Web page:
ESPN’s Alden Gonzalez contributed to this report.

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Yasmani Grandal, Milwaukee Brewers agree to 1-year, $18.25 million deal

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Free-agent catcher Yasmani Grandal agreed to a one-year, $18.25 million deal with the Milwaukee Brewers on Wednesday, league sources told ESPN, joining the reigning National League Central champions on a short-term deal after passing up longer-term options earlier in the winter.

The 30-year-old Grandal, who turned down a one-year, $17.9 million qualifying offer from the Los Angeles Dodgers and could have pursued a four-year deal worth in excess of $50 million from the New York Mets, instead wound up with the Brewers, who stretched beyond their planned budget to sign him, sources told ESPN.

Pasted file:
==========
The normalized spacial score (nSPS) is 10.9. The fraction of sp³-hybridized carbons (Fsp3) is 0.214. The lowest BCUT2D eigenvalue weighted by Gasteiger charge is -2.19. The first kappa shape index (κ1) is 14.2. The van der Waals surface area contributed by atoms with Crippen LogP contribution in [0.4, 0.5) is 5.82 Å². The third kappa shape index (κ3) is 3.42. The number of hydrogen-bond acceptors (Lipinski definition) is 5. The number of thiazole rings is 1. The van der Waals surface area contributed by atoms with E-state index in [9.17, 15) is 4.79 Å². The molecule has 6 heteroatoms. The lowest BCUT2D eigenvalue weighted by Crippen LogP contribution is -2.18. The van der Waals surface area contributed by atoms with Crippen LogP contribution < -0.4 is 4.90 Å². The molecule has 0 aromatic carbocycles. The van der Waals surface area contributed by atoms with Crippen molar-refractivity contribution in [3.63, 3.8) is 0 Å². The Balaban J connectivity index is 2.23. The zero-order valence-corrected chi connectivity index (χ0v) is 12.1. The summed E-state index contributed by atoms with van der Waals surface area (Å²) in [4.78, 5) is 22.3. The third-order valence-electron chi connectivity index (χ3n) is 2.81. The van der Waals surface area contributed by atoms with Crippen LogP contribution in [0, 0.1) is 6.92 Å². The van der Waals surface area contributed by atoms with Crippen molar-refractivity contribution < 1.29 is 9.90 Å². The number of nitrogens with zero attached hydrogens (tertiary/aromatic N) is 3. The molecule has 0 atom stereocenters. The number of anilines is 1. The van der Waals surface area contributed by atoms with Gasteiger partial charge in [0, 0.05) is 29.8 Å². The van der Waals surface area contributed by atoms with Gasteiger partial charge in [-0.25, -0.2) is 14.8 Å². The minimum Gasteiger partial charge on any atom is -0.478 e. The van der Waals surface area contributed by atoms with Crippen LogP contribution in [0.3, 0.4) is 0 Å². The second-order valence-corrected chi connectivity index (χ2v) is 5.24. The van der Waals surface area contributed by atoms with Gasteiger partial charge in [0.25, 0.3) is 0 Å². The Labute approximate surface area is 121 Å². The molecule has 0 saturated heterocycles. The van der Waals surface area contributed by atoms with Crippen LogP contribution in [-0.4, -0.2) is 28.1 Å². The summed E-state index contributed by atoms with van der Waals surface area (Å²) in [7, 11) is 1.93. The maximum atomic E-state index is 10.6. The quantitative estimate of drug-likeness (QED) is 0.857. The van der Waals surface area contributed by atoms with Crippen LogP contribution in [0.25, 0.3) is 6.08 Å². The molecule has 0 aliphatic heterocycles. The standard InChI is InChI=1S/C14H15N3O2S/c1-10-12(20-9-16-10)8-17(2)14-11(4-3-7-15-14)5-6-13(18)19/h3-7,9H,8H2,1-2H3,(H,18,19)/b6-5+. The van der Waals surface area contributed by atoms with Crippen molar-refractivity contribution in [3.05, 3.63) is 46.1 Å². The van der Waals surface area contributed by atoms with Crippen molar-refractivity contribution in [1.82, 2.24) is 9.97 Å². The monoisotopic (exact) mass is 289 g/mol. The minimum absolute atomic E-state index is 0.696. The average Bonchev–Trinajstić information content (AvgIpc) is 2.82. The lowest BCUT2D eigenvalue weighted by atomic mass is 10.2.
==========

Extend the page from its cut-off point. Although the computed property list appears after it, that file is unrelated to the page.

One of the most consistent catchers in baseball, Grandal has batted .240/.341/.441 with 113 home runs and 339 RBIs in 726 games through seven seasons with the San Diego Padres and Dodgers. His .792 OPS from 2014 to 2018 ranks third among catchers, trailing only Buster Posey and Willson Contreras during that stretch.

Grandal’s hallmark isn’t just his hitting, either. He has ranked within the top four in pitch framing each of the past four seasons, according to Statcorner, which tracks catchers’ abilities to turn pitches outside the strike zone into strikes and prevent those in the zone from being called balls. But Grandal has also committed a major-league-leading 43 passed balls during that same period, a trend that chased him into the 2018 postseason.